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Can Thermal Scanners Detect Covid-19 Infections?

Thermal scanners are designed to detect the surface temperature of an object or body, which will be guided by the amount of heat being radiated by that person or object. The temperature being emitted can be a sign of a fever, which is what users of the thermal scanners are relying on. 

image of a thermal scanner camera

Thermal scanner at an airport

Thermal scanners work by being placed in positions enabling them to detect the heat being radiated from a person’s skin. Examples of this placement could be entryways or counters (such as immigration counters in the Australian airports). These can be used in a no-touch situation so that they continuously scan people around and raise an alert or alarm if a suspected fever is detected.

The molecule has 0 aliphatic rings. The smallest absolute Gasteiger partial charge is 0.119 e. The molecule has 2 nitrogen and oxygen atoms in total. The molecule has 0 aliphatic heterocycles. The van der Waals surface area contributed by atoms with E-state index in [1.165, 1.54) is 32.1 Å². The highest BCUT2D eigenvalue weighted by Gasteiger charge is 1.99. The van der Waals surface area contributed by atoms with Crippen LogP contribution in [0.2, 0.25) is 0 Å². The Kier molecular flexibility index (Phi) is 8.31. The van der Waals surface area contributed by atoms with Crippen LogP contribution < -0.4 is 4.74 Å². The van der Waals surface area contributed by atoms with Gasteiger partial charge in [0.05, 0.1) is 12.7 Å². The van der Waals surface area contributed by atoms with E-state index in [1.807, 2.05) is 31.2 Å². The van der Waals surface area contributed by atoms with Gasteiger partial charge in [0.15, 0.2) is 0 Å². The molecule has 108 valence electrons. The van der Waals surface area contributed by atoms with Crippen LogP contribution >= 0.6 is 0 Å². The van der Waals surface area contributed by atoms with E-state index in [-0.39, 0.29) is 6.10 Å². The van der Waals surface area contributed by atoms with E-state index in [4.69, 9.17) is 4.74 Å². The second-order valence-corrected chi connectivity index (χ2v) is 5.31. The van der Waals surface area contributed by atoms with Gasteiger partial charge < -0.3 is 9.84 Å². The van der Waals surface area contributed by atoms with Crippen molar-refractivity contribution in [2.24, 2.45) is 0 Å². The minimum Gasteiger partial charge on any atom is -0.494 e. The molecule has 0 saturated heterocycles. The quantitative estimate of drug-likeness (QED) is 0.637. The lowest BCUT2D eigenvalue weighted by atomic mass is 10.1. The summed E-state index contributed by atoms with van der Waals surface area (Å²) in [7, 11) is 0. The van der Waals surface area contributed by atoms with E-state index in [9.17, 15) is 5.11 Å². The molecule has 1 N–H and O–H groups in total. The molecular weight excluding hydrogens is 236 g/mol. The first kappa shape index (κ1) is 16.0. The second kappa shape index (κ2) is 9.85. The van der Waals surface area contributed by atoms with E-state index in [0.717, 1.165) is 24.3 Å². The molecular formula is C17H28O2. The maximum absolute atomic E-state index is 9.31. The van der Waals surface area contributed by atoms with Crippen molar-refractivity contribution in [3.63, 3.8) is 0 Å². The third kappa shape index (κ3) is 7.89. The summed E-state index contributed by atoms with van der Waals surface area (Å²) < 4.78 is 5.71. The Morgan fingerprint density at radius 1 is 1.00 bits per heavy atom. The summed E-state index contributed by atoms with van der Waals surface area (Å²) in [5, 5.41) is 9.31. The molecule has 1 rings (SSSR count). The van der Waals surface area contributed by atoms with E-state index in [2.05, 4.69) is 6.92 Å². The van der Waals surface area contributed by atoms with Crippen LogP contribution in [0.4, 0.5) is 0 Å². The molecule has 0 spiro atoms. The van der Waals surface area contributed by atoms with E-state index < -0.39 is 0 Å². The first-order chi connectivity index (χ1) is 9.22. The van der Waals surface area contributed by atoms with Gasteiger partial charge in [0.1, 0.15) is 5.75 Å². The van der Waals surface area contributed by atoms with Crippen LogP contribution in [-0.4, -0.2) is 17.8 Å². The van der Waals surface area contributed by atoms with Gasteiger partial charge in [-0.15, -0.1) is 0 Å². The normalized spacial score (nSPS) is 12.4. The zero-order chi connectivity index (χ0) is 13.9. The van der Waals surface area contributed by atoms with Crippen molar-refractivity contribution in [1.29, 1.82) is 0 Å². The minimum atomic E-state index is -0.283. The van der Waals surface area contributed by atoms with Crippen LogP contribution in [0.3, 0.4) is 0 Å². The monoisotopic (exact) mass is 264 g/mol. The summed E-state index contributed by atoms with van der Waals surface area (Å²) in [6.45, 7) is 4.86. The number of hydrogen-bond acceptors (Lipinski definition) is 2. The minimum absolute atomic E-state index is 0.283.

However, thermal scanners are not highly reliable as they do not take into consideration things such as the effects of exercise or outdoor temperature on the skin and body, therefore providing false readings. Additional factors influencing a person’s skin temperature can include menopause, weight, vascular diseases, other health conditions, or radiating heat from nearby objects. 

 Although thermal scanners can be a beneficial tool in detecting possible fevers, it is not reliable and conclusive in detecting COVID-19 infections, as fevers are only one of the symptoms. Furthermore, it doesn’t account for asymptomatic infections or the detection of other COVID-19 symptoms. Lastly, due to the incubation period of COVID-19, people with COVID-19 may not yet be exhibiting symptoms (and therefore a fever) at the time in which the thermal scanner reads their temperature. 

 

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